3-keys-to-strengthening-immune-system

In a world where our immunity is being challenged by both an environment and a food chain that are increasingly toxic, we need help. The immune system is charged with helping our body fight off anything invasive or harmful. Our skin is defense number one. With the state of health in our communities these days, we need our bodies to be strong and capable of creating a biological barrier to viruses, bacteria, yeasts, and toxins, and anything else that could interfere with our body’s healthful functioning.

Indeed, there are a plenty of foods, supplements, and lifestyle changes that are touted as powerful “immune boosters.” These include vitamin C, Maitake mushrooms, colloidal silver, garlic, sleep, and exercise and a lot more. But physical interventions aren’t the only ways to
strengthening your immune system. That’s the good news.

Here are 3 Powerful Mind-Body Keys to strengthening your immune system that supports us on metabolic, emotional and spiritual levels:

1. Acknowledge that you have an emotional immune system.

Our emotional immune system is how we manage the flow of emotions that come from us, and come to us from others. It’s how we regulate the emotions in our system. For example, do we hang on to them too long, do we let anger toxify us, or do we let the judgments of others land deep in our hearts.  Stepping into the care of our emotional immune system not only supports our emotional health, it also positively impacts our biological immune system. And the link between emotional health and physical health is stress.

When stressed, our body produces more stress hormones like cortisol and adrenaline, and these hormones actually work to suppress our immune system, as they reduce our bodies’ ability to fight off invaders. This can cause  or contribute to a long list of physical and emotional challenges.

So, when we learn to protect ourselves against the ungenerous opinions of others, and when we learn to let go of emotions or judgements in our own being that no longer work for us, we become stronger on every level.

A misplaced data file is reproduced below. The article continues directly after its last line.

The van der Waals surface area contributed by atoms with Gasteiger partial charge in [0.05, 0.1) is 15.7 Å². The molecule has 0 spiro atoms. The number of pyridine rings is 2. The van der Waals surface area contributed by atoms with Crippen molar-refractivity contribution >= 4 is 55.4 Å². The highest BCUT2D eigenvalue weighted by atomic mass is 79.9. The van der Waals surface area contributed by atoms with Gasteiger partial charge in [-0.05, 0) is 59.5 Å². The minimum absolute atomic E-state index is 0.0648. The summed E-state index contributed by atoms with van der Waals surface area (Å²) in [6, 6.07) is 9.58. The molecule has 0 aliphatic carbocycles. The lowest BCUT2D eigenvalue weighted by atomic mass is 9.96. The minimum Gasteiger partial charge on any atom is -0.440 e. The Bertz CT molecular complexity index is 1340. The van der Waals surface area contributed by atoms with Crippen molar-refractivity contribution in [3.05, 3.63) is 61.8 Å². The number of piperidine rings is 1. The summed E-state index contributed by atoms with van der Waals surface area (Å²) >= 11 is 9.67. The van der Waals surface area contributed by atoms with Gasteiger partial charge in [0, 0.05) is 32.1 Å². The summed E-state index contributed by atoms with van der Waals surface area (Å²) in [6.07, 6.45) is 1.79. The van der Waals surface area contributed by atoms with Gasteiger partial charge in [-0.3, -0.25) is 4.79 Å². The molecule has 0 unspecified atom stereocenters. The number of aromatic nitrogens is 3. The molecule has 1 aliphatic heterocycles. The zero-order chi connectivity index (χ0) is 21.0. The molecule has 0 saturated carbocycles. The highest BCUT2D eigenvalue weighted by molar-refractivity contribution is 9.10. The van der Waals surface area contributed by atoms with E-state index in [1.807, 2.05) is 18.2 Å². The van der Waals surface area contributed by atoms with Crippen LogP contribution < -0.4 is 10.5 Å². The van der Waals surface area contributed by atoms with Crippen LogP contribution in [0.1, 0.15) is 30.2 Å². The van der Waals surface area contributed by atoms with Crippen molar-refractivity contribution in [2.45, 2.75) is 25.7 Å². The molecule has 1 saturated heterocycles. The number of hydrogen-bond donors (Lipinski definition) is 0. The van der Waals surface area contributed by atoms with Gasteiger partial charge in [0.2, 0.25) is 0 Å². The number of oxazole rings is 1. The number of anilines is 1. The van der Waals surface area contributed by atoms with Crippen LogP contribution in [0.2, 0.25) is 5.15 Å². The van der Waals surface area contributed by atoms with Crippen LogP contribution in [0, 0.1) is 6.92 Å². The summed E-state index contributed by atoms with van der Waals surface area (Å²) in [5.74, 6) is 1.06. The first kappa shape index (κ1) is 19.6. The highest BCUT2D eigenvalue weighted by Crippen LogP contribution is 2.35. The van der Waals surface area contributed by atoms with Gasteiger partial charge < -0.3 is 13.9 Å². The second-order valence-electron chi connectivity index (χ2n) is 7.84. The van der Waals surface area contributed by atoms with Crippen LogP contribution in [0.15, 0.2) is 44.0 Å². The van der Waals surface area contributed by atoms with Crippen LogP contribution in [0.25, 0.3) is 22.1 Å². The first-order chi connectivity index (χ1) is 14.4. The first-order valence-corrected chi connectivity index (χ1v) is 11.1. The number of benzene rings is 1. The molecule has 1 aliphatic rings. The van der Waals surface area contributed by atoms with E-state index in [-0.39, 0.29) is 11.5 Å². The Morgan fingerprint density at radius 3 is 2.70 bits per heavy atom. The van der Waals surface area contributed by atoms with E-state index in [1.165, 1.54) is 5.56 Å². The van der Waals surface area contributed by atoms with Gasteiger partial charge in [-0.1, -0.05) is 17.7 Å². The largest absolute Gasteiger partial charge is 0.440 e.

2. Say “no” to what doesn’t serve you:

Saying “no” to what doesn’t serve you means creating emotional boundaries. Emotional boundaries are akin to putting up a sign that says “no solicitors”. It’s a form of psychic and physical protection.

When choosing to create emotional boundaries by saying “no” to the things that don’t serve you, know that what doesn’t support you may look different than what friends and family may say “no” to. For some, this means saying no to social engagements that don’t feel nurturing, for others it may mean letting go of toxic relationships, and for another, it may mean saying no to obligations that you might normally say “yes” to.

These emotional boundaries help to educate us about our emotional center, and can help us from absorbing someone else’s guilt, blame, shame or any feeling that isn’t ours. In the same way that we don’t want to catch someone else’s cold, we also don’t want to take on someone else’s unhealthy emotional experience.

3. Say “yes” to what truly gives you pleasure

Saying yes more often to what truly gives us pleasure and happiness creates an internal state of relaxation. Relaxation in turn lowers the stress hormones cortisol and adrenaline, and allows our immune system to do its job of protecting our body.

Looking for more pleasure in our lives and saying “yes” to it with enthusiasm also benefits us on the emotional immune system level because whenever we stay tuned to pleasure, we align ourselves with the things that make us happy and give us joy. And these are very powerful life medicines!

In fact, looking for pleasure in our life is a profound act on it’s own as it helps us to become aware of what nourishes us in life.  And fundamentally, when we step into true nourishment – be it with food, movement, healthy relationships, a strong spiritual life, or work we love – we are also contributing to a strong and healthy immune system.

Warm Regards,

The Institute for the Psychology of Eating
© Institute For The Psychology of Eating, All Rights Reserved, 2014

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About The Author
Emily Rosen
CEO

Emily Rosen is the Director of the Institute for the Psychology of Eating, where she oversees business development strategies, student affairs, marketing and public relations in addition to her role as Senior Teacher. With an extensive and varied background in nutritional science, counseling, natural foods, the culinary arts, conscious sex education, mind body practices, business management and marketing, Emily brings a unique skill-set to her role at the Institute. She has also been a long-term director and administrator for Weight Loss Camps and Programs serving teens and adults and has held the position of Executive Chef at various retreat centers. Her passion for health and transformation has provided her the opportunity to teach, counsel, manage, and be at the forefront of the new wave of professionals who are changing the way we understand the science and psychology of eating and sexuality. Emily is also co -founder of the Institute for Conscious Sexuality and Relationship.